I am committed to this cause and will work hard to make our organisation one which will respect these principles and develop new potential for liberating women around the world.
I plan to work closely with Pia Locateli and the Socialist International Women.
7) Peace Building and Conflict Resolution
Our movement has always fought for peace.
In a world still ravaged by wars, we must create new models for resolving armed conflict and building bridges to peace.
Violence is the child of fear, of poverty, of inequality, of exploitation, of ignorance, of powerlessness, of occupation, of fascism and absolutist ideologies.
We will not be able to eliminate terrorism, unless we eradicate the causes that create fertile ground for it.
Let me suggest that we seriously campaign against the build up and immense investment in arms and wars.
Our challenge is to transfer this capital to schools and education.
Let us invest in creating a culture of peace and cooperation.
Let us create fertile ground, where the richness of all our special cultures can grow into beautiful, multicoloured trees and blossoms.
These fruits must be rooted in a common language, which is nothing other than a progressive culture of universal values.
Jose Luis Zapatero’s ‘Alliance of Civilisations’ initiative is an excellent starting point.
We Greeks have worked hard in our region to overcome stereotypes in the Balkans. To create a common base of principles we all can abide by, while respecting each others’ identities.
In this spirit, Greece has promoted good neighbourly relations with Turkey. We have sought to find a just and lasting solution of the Cyprus issue, according to UN Resolutions. And this for the mutual benefit of Greek Cypriots and Turkish Cypriots. In our struggles, we have been inspired by the vision of our past leaders. The vision of North and South of Willy Brandt, the world of common security of Olof Palme, the commitment to a sustainable environment of Gro Harlem Brundtland, by the work of Antonio Gutierrez, and Pierre Mauroy.
In the peaceful struggle for change, I personally have also been inspired by such figures as Gandhi, Martin Luther King, and the humanity of Nelson Mandela.
These leaders embodied the values we stand for as progressive movements.
They have shown that we can choose a different path.
This globalizing world is not a one-way street.
We do have differences from our conservative counterparts. Differences in values.
First and foremost, conservatives try to impose their values on the world.
We, socialists and democrats, attempt to unite people around our values.
They speak of fear. We speak of security.
They speak of walls. We speak of bridges.
They speak of clashes. We speak of dialogue.
They speak of free markets. We speak of free people.
They speak of good or bad nations, good or bad religions. We speak of good or bad policies.
They speak about the war on terror.
We speak about the terror of violence.
They speak to capture emotion through fear.
We speak to liberate emotion through sincerity.
They speak of adapting people to globalization.
We speak of adapting globalization to people.
They speak of the god above.
We speak of the god within every human being.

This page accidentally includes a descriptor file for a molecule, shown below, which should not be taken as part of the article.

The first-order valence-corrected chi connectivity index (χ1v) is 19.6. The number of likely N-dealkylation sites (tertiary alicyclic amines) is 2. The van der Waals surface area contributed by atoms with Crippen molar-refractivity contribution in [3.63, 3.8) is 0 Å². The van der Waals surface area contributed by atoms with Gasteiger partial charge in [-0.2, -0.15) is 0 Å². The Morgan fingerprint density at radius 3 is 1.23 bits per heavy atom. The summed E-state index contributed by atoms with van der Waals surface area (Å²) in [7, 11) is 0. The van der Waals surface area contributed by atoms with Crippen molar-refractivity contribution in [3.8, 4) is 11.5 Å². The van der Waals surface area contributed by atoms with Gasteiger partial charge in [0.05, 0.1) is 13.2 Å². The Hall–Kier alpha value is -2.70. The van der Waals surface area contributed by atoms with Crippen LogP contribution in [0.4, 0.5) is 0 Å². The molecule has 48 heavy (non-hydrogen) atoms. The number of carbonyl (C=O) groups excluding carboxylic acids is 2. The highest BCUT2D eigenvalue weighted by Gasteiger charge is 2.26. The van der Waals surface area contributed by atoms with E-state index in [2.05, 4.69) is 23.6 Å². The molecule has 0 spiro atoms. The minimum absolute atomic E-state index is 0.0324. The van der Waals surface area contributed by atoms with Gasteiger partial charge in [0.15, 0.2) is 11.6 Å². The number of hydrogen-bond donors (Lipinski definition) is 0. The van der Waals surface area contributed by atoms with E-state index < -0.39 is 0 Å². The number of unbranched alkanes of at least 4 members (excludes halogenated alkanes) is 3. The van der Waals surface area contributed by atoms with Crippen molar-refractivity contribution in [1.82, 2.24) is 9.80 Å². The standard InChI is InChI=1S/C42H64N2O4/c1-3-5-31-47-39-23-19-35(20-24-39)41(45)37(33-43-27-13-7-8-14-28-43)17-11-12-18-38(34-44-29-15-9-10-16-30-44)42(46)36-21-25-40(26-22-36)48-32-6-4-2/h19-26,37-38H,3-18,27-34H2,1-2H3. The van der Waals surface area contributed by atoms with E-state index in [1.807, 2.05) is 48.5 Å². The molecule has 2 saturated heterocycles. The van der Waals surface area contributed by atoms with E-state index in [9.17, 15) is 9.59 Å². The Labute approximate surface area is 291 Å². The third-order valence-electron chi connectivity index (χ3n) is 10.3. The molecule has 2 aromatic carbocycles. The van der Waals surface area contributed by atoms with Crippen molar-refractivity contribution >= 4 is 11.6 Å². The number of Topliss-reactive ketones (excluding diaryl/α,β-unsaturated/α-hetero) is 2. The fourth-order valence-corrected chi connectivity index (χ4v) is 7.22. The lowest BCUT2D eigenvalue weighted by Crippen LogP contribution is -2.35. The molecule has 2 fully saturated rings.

They speak about a smaller state - but mean a bigger state that benefits the few.
We speak about a different state - and mean one that empowers the many.
Theirs is a politics of contentment.
Ours is a politics of knowledge.
They believe in long working hours.
We believe in creative work.
When they speak of protection from terror, they often mean taking away our freedoms.
When we speak of protection from terror, we mean strengthening our democracies and civil liberties.
When they speak of leadership, they understand power.
When we speak of leadership, we mean trust.
These values are an inspiration. We need this inspiration.
I am humbled by the magnitude of our traditions.
I am humbled by the fact that you have asked me to carry the torch of so many important leaders and uphold the values they fought for.
I will try to live up to your expectations.
I can do so only with you support.
In electing me, I understand that you have chosen someone who is a non-conformist.
I am here to provoke in a friendly and comradely way. I am here to suggest. I am here to listen. I am here to help.
That, I understand as my mandate.
I will attempt to do so.
But I can only do so with your close cooperation.
Your confidence in me is my confidence in you.
My challenge in the Socialist International is also a challenge to bring the best the progressive world has to offer to Greece and the Greek citizens.
In working with you, I can assure you that PASOK and Greece will become richer in ideas and inspiration.
This is the strength of our movement. We embody today - and this has never been more true — the slogan that we must think globally and act locally. But we also must think locally and act globally.
I want to thank you in advance for our future cooperation.
Socialism is based on the belief that it is possible to forge an alternative, egalitarian system, based on values such as solidarity, freedom and cooperation.
Socialism hinges on the belief that we can actually do something about the world - that we can change our fate.
We are by nature optimists. We understand reality, but we know it can be changed.
Today, we know that globalization is not a one-way street. We can civilize globalization. We can make globalization work for the citizens of the world.
We can recapture the energy of socialism.
We need to work closely with progressive movements everywhere - Latin America, the Middle East, Asia, the Mediterranean, Australia and New Zealand, Russia and the Caucausus, Africa, the Arab world, the United States, Canada, and Europe.
We need to use the energy of men and women on the move. Men and women who take their marching orders from their heart and head. Men and women who believe in a better world.
Men and women who possess a consciousness of shared roots, no matter what language they speak.
With your help, we will all work hard to keep the flame of social democracy burning. A flame of hope for this challenging world.